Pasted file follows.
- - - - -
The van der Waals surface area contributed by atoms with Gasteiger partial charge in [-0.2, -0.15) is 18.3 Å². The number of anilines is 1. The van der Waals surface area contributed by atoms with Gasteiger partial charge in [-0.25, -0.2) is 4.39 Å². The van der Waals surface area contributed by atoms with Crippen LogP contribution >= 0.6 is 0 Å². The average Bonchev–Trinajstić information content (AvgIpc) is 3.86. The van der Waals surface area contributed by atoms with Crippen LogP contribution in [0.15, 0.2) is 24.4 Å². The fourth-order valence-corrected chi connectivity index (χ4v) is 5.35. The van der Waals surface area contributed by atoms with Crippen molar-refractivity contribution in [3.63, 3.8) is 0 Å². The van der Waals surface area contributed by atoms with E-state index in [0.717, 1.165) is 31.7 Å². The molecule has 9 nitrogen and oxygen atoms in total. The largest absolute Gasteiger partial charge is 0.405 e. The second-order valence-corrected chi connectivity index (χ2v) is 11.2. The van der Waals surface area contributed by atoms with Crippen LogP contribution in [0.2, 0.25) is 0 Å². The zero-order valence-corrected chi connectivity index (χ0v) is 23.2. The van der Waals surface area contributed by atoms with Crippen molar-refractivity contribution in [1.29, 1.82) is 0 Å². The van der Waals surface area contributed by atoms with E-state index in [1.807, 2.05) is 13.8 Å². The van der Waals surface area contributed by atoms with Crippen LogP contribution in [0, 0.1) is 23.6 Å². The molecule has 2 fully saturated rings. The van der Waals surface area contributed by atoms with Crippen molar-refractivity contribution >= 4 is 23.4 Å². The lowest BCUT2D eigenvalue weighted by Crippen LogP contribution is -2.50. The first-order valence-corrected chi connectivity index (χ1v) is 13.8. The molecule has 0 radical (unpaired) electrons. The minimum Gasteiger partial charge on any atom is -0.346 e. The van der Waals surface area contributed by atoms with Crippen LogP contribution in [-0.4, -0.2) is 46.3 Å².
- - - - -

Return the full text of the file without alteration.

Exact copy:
The van der Waals surface area contributed by atoms with Gasteiger partial charge in [-0.2, -0.15) is 18.3 Å². The number of anilines is 1. The van der Waals surface area contributed by atoms with Gasteiger partial charge in [-0.25, -0.2) is 4.39 Å². The van der Waals surface area contributed by atoms with Crippen LogP contribution >= 0.6 is 0 Å². The average Bonchev–Trinajstić information content (AvgIpc) is 3.86. The van der Waals surface area contributed by atoms with Crippen LogP contribution in [0.15, 0.2) is 24.4 Å². The fourth-order valence-corrected chi connectivity index (χ4v) is 5.35. The van der Waals surface area contributed by atoms with Crippen molar-refractivity contribution in [3.63, 3.8) is 0 Å². The van der Waals surface area contributed by atoms with E-state index in [0.717, 1.165) is 31.7 Å². The molecule has 9 nitrogen and oxygen atoms in total. The largest absolute Gasteiger partial charge is 0.405 e. The second-order valence-corrected chi connectivity index (χ2v) is 11.2. The van der Waals surface area contributed by atoms with Crippen LogP contribution in [0.2, 0.25) is 0 Å². The zero-order valence-corrected chi connectivity index (χ0v) is 23.2. The van der Waals surface area contributed by atoms with Crippen molar-refractivity contribution in [1.29, 1.82) is 0 Å². The van der Waals surface area contributed by atoms with E-state index in [1.807, 2.05) is 13.8 Å². The van der Waals surface area contributed by atoms with Crippen LogP contribution in [0, 0.1) is 23.6 Å². The molecule has 2 fully saturated rings. The van der Waals surface area contributed by atoms with Crippen molar-refractivity contribution >= 4 is 23.4 Å². The lowest BCUT2D eigenvalue weighted by Crippen LogP contribution is -2.50. The first-order valence-corrected chi connectivity index (χ1v) is 13.8. The molecule has 0 radical (unpaired) electrons. The minimum Gasteiger partial charge on any atom is -0.346 e. The van der Waals surface area contributed by atoms with Crippen LogP contribution in [-0.4, -0.2) is 46.3 Å².